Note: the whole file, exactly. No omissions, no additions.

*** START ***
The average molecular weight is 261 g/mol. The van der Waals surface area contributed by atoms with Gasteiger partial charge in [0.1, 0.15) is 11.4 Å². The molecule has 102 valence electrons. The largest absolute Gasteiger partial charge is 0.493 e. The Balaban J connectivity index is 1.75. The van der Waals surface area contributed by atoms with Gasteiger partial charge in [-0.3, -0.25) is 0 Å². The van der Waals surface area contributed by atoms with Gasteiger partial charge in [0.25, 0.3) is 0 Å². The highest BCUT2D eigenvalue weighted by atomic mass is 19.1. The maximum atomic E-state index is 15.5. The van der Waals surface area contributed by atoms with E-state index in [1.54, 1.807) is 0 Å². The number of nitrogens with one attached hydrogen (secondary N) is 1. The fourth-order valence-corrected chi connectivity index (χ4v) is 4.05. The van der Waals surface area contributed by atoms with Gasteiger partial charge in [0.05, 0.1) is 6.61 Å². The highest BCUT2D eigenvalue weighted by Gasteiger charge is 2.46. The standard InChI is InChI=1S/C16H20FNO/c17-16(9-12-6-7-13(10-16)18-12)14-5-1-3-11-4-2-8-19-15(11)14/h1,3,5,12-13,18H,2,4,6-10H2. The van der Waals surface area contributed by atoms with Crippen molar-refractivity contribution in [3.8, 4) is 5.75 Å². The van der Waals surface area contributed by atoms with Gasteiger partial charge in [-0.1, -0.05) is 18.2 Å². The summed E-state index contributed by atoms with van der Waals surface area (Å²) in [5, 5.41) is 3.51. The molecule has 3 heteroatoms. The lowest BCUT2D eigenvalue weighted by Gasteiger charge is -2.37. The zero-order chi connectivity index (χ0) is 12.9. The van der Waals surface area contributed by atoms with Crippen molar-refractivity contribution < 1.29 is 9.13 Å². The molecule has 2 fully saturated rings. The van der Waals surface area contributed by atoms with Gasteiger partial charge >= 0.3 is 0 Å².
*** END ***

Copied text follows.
The average molecular weight is 261 g/mol. The van der Waals surface area contributed by atoms with Gasteiger partial charge in [0.1, 0.15) is 11.4 Å². The molecule has 102 valence electrons. The largest absolute Gasteiger partial charge is 0.493 e. The Balaban J connectivity index is 1.75. The van der Waals surface area contributed by atoms with Gasteiger partial charge in [-0.3, -0.25) is 0 Å². The van der Waals surface area contributed by atoms with Gasteiger partial charge in [0.25, 0.3) is 0 Å². The highest BCUT2D eigenvalue weighted by atomic mass is 19.1. The maximum atomic E-state index is 15.5. The van der Waals surface area contributed by atoms with E-state index in [1.54, 1.807) is 0 Å². The number of nitrogens with one attached hydrogen (secondary N) is 1. The fourth-order valence-corrected chi connectivity index (χ4v) is 4.05. The van der Waals surface area contributed by atoms with Gasteiger partial charge in [0.05, 0.1) is 6.61 Å². The highest BCUT2D eigenvalue weighted by Gasteiger charge is 2.46. The standard InChI is InChI=1S/C16H20FNO/c17-16(9-12-6-7-13(10-16)18-12)14-5-1-3-11-4-2-8-19-15(11)14/h1,3,5,12-13,18H,2,4,6-10H2. The van der Waals surface area contributed by atoms with Crippen molar-refractivity contribution in [3.8, 4) is 5.75 Å². The van der Waals surface area contributed by atoms with Gasteiger partial charge in [-0.1, -0.05) is 18.2 Å². The summed E-state index contributed by atoms with van der Waals surface area (Å²) in [5, 5.41) is 3.51. The molecule has 3 heteroatoms. The lowest BCUT2D eigenvalue weighted by Gasteiger charge is -2.37. The zero-order chi connectivity index (χ0) is 12.9. The van der Waals surface area contributed by atoms with Crippen molar-refractivity contribution < 1.29 is 9.13 Å². The molecule has 2 fully saturated rings. The van der Waals surface area contributed by atoms with Gasteiger partial charge >= 0.3 is 0 Å².